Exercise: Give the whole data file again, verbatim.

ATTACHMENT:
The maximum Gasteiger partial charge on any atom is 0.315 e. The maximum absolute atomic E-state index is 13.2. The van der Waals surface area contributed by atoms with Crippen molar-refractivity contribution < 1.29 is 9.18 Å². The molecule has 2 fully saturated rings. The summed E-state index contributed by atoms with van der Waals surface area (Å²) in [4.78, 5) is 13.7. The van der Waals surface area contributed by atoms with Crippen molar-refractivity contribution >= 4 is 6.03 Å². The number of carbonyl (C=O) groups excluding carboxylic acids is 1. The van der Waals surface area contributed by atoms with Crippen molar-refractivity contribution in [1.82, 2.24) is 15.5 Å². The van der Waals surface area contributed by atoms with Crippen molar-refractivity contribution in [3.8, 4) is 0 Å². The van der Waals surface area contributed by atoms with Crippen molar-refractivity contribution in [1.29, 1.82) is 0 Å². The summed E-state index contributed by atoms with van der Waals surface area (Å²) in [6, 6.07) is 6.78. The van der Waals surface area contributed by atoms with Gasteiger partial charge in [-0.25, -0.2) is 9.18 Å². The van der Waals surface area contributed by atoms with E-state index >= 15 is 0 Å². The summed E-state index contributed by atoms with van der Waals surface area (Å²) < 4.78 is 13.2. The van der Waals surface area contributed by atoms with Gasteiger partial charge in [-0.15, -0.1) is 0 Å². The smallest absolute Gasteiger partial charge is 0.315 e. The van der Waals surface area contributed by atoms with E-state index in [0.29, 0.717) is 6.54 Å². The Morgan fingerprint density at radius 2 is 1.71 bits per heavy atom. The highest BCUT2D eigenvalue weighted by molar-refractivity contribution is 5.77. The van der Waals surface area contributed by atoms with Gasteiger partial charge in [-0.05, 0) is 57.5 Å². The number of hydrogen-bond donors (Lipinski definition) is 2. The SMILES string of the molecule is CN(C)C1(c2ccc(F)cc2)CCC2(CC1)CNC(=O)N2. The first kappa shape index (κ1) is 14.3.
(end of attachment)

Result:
The maximum Gasteiger partial charge on any atom is 0.315 e. The maximum absolute atomic E-state index is 13.2. The van der Waals surface area contributed by atoms with Crippen molar-refractivity contribution < 1.29 is 9.18 Å². The molecule has 2 fully saturated rings. The summed E-state index contributed by atoms with van der Waals surface area (Å²) in [4.78, 5) is 13.7. The van der Waals surface area contributed by atoms with Crippen molar-refractivity contribution >= 4 is 6.03 Å². The number of carbonyl (C=O) groups excluding carboxylic acids is 1. The van der Waals surface area contributed by atoms with Crippen molar-refractivity contribution in [1.82, 2.24) is 15.5 Å². The van der Waals surface area contributed by atoms with Crippen molar-refractivity contribution in [3.8, 4) is 0 Å². The van der Waals surface area contributed by atoms with Crippen molar-refractivity contribution in [1.29, 1.82) is 0 Å². The summed E-state index contributed by atoms with van der Waals surface area (Å²) in [6, 6.07) is 6.78. The van der Waals surface area contributed by atoms with Gasteiger partial charge in [-0.25, -0.2) is 9.18 Å². The van der Waals surface area contributed by atoms with E-state index >= 15 is 0 Å². The summed E-state index contributed by atoms with van der Waals surface area (Å²) < 4.78 is 13.2. The van der Waals surface area contributed by atoms with Gasteiger partial charge in [-0.15, -0.1) is 0 Å². The smallest absolute Gasteiger partial charge is 0.315 e. The van der Waals surface area contributed by atoms with E-state index in [0.29, 0.717) is 6.54 Å². The Morgan fingerprint density at radius 2 is 1.71 bits per heavy atom. The highest BCUT2D eigenvalue weighted by molar-refractivity contribution is 5.77. The van der Waals surface area contributed by atoms with Gasteiger partial charge in [-0.05, 0) is 57.5 Å². The number of hydrogen-bond donors (Lipinski definition) is 2. The SMILES string of the molecule is CN(C)C1(c2ccc(F)cc2)CCC2(CC1)CNC(=O)N2. The first kappa shape index (κ1) is 14.3.